June 12, 2017
Years after graduating from The Edward S. Rogers Sr. Department of Electrical & Computer Engineering (ECE) and well into her established career in patent and intellectual property litigation, Catherine Lacavera (CompE 9T7) ran into someone she hadn’t seen since the first year of her undergraduate studies.
“It’s funny, the person said: ‘you were always going to be a patent lawyer at a big company,’” says Lacavera. “I guess that’s what I had said in my first year of undergrad, but I had forgotten that I had started out with that in mind.”
An internationally recognized leader in the field of intellectual property law, and the Director of IP, Litigation and Employment at Google, Lacavera and her team have handled more than 1000 patent lawsuits, along with all types of other litigation involving Google, around the world. On June 13, Lacavera will return to where she first set her ambitious career goals when the University of Toronto recognizes her career and contributions to her alma mater with a Doctor of Laws, honoris causa.
“My connection to the University of Toronto is so special to me,” says Lacavera. “It’s been 20 years since I graduated from ECE and this is where my career started: U of T Engineering was absolutely the foundation of everything I’ve done since.”
While her path to intellectual property law was established early, it has taken her on some unexpected and ground-breaking legal journeys. From cell phone wars, to major legal battles with international media conglomerates, Lacavera and her team at Google have helped to shape the internet as we know it — and the content on it. “It’s been really thrilling to help defend principles I feel strongly about,” says Lacavera. “A free and open internet, the availability of user-generated content and really paving the way to enable smaller players to innovate: these are all things I’m proud to have been a part of at Google.”
Despite managing a team of 150 attorneys, technical advisors and paralegals, overseeing a global litigation docket and advising on complex licenses and acquisitions, including the acquisition of Motorola Mobility for $12.5 billion and the acquisition of Nest for $3.2 billion, Lacavera has remained a committed volunteer with the University of Toronto. She serves on ECE’s Alumni Board of Advisors, U of T’s Entrepreneurship Leadership Council, U of T’s International Leadership Council, and as a mentor and advisor with the Entrepreneurship Hatchery.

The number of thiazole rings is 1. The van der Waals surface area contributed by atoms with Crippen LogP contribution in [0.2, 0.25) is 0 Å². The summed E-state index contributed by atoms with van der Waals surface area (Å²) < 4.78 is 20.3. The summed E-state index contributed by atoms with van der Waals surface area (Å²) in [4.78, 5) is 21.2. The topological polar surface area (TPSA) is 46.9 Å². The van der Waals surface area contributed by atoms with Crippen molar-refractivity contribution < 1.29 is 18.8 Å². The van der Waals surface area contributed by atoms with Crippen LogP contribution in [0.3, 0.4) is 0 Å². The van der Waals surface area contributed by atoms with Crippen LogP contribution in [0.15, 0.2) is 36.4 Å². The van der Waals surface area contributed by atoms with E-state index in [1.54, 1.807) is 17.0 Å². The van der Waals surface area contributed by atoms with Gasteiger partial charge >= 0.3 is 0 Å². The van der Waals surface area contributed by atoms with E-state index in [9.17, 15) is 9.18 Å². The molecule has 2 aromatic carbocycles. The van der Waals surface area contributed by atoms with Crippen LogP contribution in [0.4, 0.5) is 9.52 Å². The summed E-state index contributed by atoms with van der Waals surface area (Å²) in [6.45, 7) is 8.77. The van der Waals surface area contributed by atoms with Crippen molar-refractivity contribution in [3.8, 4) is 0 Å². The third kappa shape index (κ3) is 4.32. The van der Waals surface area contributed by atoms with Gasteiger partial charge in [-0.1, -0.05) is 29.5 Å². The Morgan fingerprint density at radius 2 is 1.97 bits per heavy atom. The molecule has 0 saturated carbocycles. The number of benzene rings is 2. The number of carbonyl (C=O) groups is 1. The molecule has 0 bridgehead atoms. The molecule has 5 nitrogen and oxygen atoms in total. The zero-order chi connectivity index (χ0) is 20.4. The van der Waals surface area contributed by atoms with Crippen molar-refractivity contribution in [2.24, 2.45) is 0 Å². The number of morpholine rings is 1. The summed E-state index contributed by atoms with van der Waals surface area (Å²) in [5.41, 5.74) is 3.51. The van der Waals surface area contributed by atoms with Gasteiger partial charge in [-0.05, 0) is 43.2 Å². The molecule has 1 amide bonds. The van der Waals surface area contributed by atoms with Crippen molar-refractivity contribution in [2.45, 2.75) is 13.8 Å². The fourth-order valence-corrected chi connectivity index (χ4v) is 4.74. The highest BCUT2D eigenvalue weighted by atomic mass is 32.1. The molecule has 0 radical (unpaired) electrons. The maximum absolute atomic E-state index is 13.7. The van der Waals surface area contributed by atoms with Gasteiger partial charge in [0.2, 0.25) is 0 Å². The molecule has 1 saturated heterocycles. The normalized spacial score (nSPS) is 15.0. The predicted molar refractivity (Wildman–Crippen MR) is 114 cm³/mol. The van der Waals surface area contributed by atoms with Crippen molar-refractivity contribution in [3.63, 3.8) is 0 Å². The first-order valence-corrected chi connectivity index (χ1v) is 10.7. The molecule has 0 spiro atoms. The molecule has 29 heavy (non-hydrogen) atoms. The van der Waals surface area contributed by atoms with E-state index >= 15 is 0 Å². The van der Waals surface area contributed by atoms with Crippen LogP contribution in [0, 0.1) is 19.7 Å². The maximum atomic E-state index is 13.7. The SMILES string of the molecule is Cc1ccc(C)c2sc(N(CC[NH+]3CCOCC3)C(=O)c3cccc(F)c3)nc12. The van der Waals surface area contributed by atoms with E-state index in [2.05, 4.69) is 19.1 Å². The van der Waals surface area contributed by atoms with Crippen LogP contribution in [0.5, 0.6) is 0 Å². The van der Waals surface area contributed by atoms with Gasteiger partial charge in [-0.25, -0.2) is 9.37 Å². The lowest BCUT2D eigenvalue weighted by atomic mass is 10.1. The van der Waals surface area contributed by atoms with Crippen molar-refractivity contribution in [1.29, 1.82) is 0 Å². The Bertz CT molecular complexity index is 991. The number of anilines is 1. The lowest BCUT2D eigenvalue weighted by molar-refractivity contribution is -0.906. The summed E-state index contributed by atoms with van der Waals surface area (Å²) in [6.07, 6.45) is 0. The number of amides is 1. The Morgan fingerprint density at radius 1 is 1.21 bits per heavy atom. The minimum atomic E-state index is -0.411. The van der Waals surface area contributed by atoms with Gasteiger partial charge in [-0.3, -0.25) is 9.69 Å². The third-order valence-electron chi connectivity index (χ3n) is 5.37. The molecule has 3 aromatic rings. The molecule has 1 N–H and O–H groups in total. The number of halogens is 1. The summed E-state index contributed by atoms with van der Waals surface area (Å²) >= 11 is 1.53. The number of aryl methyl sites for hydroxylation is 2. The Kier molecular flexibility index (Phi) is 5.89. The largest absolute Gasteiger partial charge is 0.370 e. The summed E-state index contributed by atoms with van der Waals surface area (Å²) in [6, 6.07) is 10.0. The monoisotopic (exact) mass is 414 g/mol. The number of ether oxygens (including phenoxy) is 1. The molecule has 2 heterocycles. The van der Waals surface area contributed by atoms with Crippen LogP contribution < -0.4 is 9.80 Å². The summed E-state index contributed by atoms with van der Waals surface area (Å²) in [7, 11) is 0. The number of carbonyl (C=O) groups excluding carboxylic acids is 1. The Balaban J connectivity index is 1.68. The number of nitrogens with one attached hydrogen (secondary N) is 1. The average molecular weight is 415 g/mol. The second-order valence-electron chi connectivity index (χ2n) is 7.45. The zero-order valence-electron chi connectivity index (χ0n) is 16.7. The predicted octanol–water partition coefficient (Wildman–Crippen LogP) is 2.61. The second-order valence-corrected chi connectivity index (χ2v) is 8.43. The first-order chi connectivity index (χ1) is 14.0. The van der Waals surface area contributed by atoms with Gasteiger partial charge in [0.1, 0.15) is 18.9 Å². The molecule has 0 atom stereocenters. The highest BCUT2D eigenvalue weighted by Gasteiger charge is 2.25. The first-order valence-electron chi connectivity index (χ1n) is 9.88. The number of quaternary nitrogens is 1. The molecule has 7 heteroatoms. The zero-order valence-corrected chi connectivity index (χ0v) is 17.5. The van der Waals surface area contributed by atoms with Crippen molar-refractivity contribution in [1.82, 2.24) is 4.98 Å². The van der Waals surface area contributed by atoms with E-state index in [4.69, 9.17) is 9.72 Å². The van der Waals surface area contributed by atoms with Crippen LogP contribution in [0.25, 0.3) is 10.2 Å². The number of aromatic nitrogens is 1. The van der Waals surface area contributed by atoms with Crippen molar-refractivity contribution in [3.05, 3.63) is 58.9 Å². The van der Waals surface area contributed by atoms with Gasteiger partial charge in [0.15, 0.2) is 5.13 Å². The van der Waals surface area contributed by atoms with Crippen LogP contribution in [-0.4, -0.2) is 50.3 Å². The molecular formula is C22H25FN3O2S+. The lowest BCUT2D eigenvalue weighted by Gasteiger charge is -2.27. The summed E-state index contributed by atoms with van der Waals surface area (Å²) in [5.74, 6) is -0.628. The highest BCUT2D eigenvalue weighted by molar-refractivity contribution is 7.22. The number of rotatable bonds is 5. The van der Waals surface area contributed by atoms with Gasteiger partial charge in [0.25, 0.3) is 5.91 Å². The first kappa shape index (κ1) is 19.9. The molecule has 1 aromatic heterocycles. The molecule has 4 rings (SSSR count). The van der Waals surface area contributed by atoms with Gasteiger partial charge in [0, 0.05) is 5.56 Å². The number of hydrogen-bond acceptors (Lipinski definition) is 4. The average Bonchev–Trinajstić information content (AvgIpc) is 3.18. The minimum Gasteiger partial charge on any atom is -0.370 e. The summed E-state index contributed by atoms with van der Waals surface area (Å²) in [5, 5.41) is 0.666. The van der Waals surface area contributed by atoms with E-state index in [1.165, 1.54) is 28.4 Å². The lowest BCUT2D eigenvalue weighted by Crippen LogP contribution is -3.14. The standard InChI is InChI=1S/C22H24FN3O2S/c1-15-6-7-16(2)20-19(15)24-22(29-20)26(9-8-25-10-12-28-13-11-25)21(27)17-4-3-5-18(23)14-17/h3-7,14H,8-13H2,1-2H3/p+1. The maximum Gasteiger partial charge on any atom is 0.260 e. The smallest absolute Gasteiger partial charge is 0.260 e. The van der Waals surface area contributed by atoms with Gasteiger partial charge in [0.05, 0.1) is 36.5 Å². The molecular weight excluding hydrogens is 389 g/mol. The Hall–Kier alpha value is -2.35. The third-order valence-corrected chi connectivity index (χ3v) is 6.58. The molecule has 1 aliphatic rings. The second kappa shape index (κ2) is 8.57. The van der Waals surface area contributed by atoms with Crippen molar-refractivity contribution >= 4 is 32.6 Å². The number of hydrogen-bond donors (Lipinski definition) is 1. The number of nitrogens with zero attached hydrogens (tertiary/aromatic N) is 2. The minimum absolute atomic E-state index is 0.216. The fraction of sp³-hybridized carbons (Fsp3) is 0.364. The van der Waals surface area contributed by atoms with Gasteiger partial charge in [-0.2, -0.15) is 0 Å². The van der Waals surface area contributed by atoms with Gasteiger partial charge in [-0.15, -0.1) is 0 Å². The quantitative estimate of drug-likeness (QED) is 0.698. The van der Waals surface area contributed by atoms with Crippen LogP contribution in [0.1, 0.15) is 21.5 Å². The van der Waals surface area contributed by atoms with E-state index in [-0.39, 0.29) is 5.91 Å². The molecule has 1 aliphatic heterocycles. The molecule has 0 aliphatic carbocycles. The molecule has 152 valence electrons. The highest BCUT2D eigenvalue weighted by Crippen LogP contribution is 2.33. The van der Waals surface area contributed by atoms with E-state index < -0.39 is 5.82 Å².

Her volunteer roles keep her busy, but they also keep her motivated. “It’s so energizing to work with students and engineers who are building things and who are hungry and excited about the world,” says Lacavera. “Frankly, I couldn’t get enough of it: it’s been so rewarding and encouraging — such a positive experience.”
A triple alumna of the University of Toronto, Lacavera received her Bachelor of Applied Science in Computer Engineering, Juris Doctorate and Masters of Business Administration at U of T. Her excitement for the graduating class is the same excitement she felt 20 years ago when she first crossed the stage at Convocation Hall. “I remember thinking that it was such an exciting time to be an engineer,” says Lacavera. “And the same is true now: they are graduating with so much power to shape and influence the world.”
While she encourages the graduating class to go out into the world; she also urges them to stay connected to U of T. “That connection has been such a tremendously rewarding experience for me as an alumna,” says Lacavera. “U of T represents every field of endeavour, every field of excellence and so anything you want to learn about or be engaged with, there’s an opportunity to do so at the University of Toronto — I really encourage them to keep that connection.”
Lacavera has received numerous accolades over the course of her career; she’s been named one of Fortune Magazine’s 40 Under 40 and has been named one of the world’s 50 most influential people in IP by Managing IP. But receiving recognition from her alma mater is particularly special for her. “It’s huge a honor and I will continue to work to be worthy of it,” says Lacavera. “I’m so thrilled to have the privilege to be so engaged with the University of Toronto; it’s just like coming home.”
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The Edward S. Rogers Sr. Department of Electrical & Computer Engineering